It’s undeniable that social media has become a cost friendly and effective way to promote virtually anything. Most authors don’t have a very large marketing budget (if any at all) making social the perfect channel to build an audience for a title. Check out these 7 best practices for promoting your title using social media.
Listen For Your Audience
Before you even start dreaming of content to post, you have to set up a presence on a network. Avoid following the crowd. Don’t just start participating on a network because it’s the most popular or because someone told you it was the best course of action.
Find out for yourself which network is good for promoting your title by listening. Search networks for keywords or posts that are relevant to what you are promoting. You might find that a really popular network is not the best place for you to be. For example a publisher promoting a cookbook may find that Pinterest gets the most engagement for their content rather than Twitter, LinkedIn or Facebook.
Posting on a consistent basis is important but you should also focus on growing your following. This probably isn’t something most people focus on when using social media for personal reasons. When it comes to marketing a larger audience is better.
Find creative ways to get people to follow you. On Facebook, you might try using a fan-gated application and offer free chapters of your book as content that gets unlocked by liking your author page. A good practice on Twitter is to follow other people and/or companies as well as retweeting their content. Placing links to your social media accounts anywhere you can is also a good idea. For instance you can put URLs to social accounts on your website, on business cards, in email signatures, on third party business listings, stationary, or promotional items.
Follow the 80/20 Rule
Once you have a following, it’s important not to alienate them. The 80/20 rule is a good one to follow at least until you get a feel for how your audience reacts to your content. That is, 80% of the content you post should be non-promotional. The other 20% can be.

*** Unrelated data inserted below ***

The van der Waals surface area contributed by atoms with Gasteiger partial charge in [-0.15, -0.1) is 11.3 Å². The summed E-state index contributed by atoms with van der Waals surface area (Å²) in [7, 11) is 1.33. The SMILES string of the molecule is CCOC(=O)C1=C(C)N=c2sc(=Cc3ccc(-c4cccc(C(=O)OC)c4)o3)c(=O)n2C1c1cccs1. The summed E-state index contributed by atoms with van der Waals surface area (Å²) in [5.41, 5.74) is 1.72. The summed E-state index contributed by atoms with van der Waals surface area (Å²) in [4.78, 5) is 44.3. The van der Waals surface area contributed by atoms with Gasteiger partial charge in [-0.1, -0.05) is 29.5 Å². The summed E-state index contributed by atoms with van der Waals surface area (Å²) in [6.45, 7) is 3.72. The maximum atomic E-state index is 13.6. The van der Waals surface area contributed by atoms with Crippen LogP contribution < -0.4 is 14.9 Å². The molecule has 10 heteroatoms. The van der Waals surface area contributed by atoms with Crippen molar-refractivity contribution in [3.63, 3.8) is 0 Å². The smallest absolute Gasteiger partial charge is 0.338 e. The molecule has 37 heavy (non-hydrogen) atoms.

Use your social accounts primarily as you would if you weren’t using them to promote a title at all. Clever marketers find ways to post content that is related to their brand but not directly promoting products or services. There isn’t really a set formula here. Find a groove that works for you and stick with it.
Keep Track of Engagement
Use analytics to your advantage on your social accounts. Look at the data each time you post something and learn about how your audience is reacting to it. Do they share or don’t they? Do they interact with your content or do they ignore it? Which types of content do they respond well to?
Facebook, Twitter and LinkedIn have their own analytics platforms. They show you data on which posts performed well and which ones didn’t. Use data like this as a guide to tailor your content for posting. You can use sites like Bitly to make trackable links and if you are tracking traffic back to your site, Google Analytics is a great free resource.
A great way to get more followers, promote engagement and increase the chances that someone will promote you is to use mention and tagging features. For instance you can mention others by user name on Facebook, LinkedIn and Twitter. When you do this, the other person or company is notified.
Everyone likes to be recognized or mentioned in some way because it gets them more exposure. Then they are more likely to do the same for you when the time comes.
It’s important to remain active on a regular basis with your social accounts. You don’t have to be posting several times a day but whatever schedule you set, stick to it. To stay fresh for your audience and keep them engaging with your content, they need to see you on a regular basis.
Build a Community
Strive to build a community with your social networks. The goal is to sell books but you can’t do that without an exchange. Get people to engage and make it a two-way conversation. Encourage your followers to participate and share their own experiences as they relate to your titles or the genres of your book(s).
How do you use social to promote your titles? Do you have any ideas for our readers? Join in the conversation by commenting below.